April Visit (4/22/2019): View from the Trailhead

Last April, I sketched the view into Stebbins from Highway 128, a tradition every 6 months. There are still plenty of dead branches in sight, but the regrowth from roots and crowns is providing much of the green that you see here. In the earlier views, a lot of the green came from vines using the bare branches as supports.

TrailheadView_2019Apr22_sm

Here are the previous six views (October 2018, September 2017, March 2017, September 2016, March 2016 and September 2015):

Field Sketching Workshop (3/23/2019)

Toward the end of March, I led a field sketching workshop at Stebbins, sponsored by Tuleyome. We had fifteen participants and the perfect weather for walking, observing and drawing!

I gave the participants six different exercises at various stops along the trail:

Exercise 1: Blind Contour – Find something nearby with a complex shape. Let your eyes follow the outline of the object and slowly draw as your eyes move along the contour. Your eyes stay on the object rather than the paper.

Exercise 2: Focus on Details – Spend time recording the fine details of something you can observe up close. Draw it from more than one angle.

FieldWorkshop1_2019Mar23

Exercise 3: Landscape Thumbnails – Simplify landscape views into areas of light and dark. Look for larger-scale patterns: where are trees or shrubs growing on a hillside, how do shadows define ridges and valleys, how do dark and light change as you look even further into the distance?

FieldWorkshop2_2019Mar23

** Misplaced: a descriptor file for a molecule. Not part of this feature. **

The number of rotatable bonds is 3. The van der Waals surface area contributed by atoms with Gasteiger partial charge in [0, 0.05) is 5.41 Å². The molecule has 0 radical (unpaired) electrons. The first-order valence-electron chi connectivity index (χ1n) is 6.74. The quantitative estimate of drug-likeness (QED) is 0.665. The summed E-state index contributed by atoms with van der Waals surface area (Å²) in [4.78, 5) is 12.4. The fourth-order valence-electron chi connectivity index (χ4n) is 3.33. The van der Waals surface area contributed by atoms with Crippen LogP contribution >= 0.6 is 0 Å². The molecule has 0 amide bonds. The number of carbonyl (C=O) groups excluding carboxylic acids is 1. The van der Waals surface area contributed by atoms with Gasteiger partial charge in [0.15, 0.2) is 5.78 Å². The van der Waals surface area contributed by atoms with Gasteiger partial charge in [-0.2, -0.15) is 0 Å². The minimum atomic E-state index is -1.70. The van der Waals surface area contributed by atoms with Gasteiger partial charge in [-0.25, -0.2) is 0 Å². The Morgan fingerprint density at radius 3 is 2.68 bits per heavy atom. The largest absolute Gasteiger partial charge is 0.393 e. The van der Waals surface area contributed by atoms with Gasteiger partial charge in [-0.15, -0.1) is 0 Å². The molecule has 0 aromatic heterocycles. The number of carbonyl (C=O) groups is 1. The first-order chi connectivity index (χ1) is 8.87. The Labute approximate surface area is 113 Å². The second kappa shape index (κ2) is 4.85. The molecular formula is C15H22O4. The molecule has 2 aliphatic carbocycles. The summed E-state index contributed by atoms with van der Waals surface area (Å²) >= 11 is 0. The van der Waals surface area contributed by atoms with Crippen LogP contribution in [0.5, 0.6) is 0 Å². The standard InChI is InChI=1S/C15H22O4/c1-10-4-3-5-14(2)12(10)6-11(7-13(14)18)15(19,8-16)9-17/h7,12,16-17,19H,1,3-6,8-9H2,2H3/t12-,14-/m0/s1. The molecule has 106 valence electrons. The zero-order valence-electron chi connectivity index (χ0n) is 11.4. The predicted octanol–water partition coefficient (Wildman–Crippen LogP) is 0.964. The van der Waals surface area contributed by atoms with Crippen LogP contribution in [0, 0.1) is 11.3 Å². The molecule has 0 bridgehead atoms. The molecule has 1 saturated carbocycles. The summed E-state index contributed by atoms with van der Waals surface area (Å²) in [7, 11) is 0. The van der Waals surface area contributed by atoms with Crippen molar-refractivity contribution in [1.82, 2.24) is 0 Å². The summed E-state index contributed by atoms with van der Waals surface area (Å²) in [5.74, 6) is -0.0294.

Exercise 4: Things That Move – When drawing something in motion, watch it for as long as you can see it and only then pick up your pencil to draw it. Draw only the information you remember: basic shape, some notes about color or pattern.

Exercise 5: Color Notes – Look very closely and critically at the color in a near object and a distant scene. Try to define the colors as they really are, not as you expect them to be. Notice how the colors change in light and in shade, and how nearby colors can influence each other.

Exercise 6: Select Your Own Theme for the Hike Back – Some examples of ideas to focus your sketching trip:

  • Draw things that have changed since you last visited (flowers blooming, insects about, etc.).
  • Draw a map of your hike with landmarks and what you observed along the way.
  • Leaf shapes.
  • Associations between species: insects/plants, fungi/plants, etc.
  • What do you see that surprises you?

FieldWorkshop3_2019Mar23

To download the PDF version of the handout for the workshop, click here.

Field Sketching Workshop at Stebbins

 

My Upcoming Lecture and Hike with Tuleyome

In March, as part of Tuleyome‘s Nature and You Events, I am pleased to be guiding a field sketching hike and separate evening lecture focused on Stebbins Cold Canyon.

On March 9, I will lead a field sketching workshop at Stebbins from 8:00 to noon, where I will offer demonstrations, exercises, individual exploration and discussion. These will be designed to help participants enjoy the reserve and practice taking our nature observations to a deeper level. More information is available here.